The Lowdown on Depression
Keeping Brooklyn Healthy

The Lowdown on Depression

Depression is a serious but treatable medical condition - a brain disease - that can strike anyone, including men. In America alone, more than six million men suffer from depression. As many as two-thirds of people with depression don’t realize they have a treatable illness and don’t seek professional help.

Most likely, depression is caused by a combination of genetic, biological, environmental and psychological factors. Longstanding theories suggest that neurotransmitters such as serotonin and dopamine - chemicals that brain cells use to communicate - are out of balance in depression. Brain-imaging technologies such as MRI have shown that the brains of people with depression look different from those of people without depression. But these images don’t reveal why the depression has occurred and can’t be used to diagnose depression.

Some types of depression tend to run in families. Yet depression can happen in people without family histories of depression, too. Scientists are studying certain genes that may make some people more prone to depression. Some research indicates that risk for depression results from several genes acting together with environmental or other factors. Trauma, loss of a loved one, a difficult relationship, or any stressful situation may trigger a depressive episode. Other episodes may happen with or without an obvious trigger.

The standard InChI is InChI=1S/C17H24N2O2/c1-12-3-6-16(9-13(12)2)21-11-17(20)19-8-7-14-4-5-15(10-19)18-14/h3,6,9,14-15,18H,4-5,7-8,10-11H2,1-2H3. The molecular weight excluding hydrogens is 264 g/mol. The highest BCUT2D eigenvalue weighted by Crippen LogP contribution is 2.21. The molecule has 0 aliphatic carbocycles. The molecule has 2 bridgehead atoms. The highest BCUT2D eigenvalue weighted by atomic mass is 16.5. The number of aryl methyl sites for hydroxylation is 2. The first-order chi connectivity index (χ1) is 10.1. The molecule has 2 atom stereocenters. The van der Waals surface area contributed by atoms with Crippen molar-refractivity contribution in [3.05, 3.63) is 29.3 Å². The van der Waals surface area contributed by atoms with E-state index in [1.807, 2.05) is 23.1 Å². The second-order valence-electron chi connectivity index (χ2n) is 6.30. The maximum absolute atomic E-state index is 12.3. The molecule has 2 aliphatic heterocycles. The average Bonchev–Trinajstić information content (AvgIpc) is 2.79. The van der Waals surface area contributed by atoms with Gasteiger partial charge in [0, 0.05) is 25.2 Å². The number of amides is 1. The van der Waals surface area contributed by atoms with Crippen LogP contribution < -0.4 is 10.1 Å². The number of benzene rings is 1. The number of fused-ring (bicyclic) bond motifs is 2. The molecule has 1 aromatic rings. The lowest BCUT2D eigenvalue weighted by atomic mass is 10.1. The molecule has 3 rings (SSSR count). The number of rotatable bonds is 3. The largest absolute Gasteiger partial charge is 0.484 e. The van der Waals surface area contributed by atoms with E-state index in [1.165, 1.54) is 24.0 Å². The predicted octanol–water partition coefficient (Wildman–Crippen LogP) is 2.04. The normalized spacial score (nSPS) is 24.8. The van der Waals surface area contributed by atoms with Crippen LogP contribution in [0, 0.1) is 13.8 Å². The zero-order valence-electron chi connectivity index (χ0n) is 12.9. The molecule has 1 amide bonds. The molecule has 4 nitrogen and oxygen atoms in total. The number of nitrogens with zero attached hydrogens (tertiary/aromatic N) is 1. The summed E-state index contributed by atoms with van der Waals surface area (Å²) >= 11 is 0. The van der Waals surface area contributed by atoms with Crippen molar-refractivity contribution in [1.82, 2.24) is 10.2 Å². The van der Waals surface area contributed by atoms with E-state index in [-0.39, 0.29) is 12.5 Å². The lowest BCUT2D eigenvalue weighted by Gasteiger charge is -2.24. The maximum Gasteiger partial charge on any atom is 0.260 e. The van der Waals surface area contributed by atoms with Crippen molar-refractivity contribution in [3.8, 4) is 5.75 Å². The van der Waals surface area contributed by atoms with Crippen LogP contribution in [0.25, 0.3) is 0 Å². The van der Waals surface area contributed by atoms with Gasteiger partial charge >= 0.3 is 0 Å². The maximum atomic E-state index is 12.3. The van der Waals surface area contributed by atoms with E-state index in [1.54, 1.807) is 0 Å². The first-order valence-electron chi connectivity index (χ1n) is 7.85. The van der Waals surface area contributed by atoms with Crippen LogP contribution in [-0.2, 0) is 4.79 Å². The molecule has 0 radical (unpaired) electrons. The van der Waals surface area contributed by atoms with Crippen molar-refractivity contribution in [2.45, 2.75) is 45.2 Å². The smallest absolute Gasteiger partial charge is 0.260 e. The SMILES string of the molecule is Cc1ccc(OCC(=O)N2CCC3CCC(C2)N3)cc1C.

Left untreated, depression can lead to personal, family and financial difficulties. But with appropriate diagnosis and treatment, which can include medications and therapy, most people recover.

Symptoms of depression include:

  • Persistent sad, anxious or empty mood
  • Feelings of hopelessness, pessimism
  • Feelings of guilt, worthlessness, helplessness
  • Loss of interest or pleasure in hobbies and activities
  • Decreased energy, fatigue, being slowed down
  • Difficulty concentrating, remembering, making decisions
  • Difficulty sleeping, early morning awakening, or oversleeping
  • Appetite or weight changes
  • Thoughts of death or suicide, suicide attempts
  • Persistent physical symptoms

If these signs and symptoms describe you or a man that you care about, talk to your healthcare provider.

The federal government’s Substance Abuse and Mental Health Services Administration (SAMHSA) offers a Services Locator for mental health and substance abuse treatment programs and resources nationwide at


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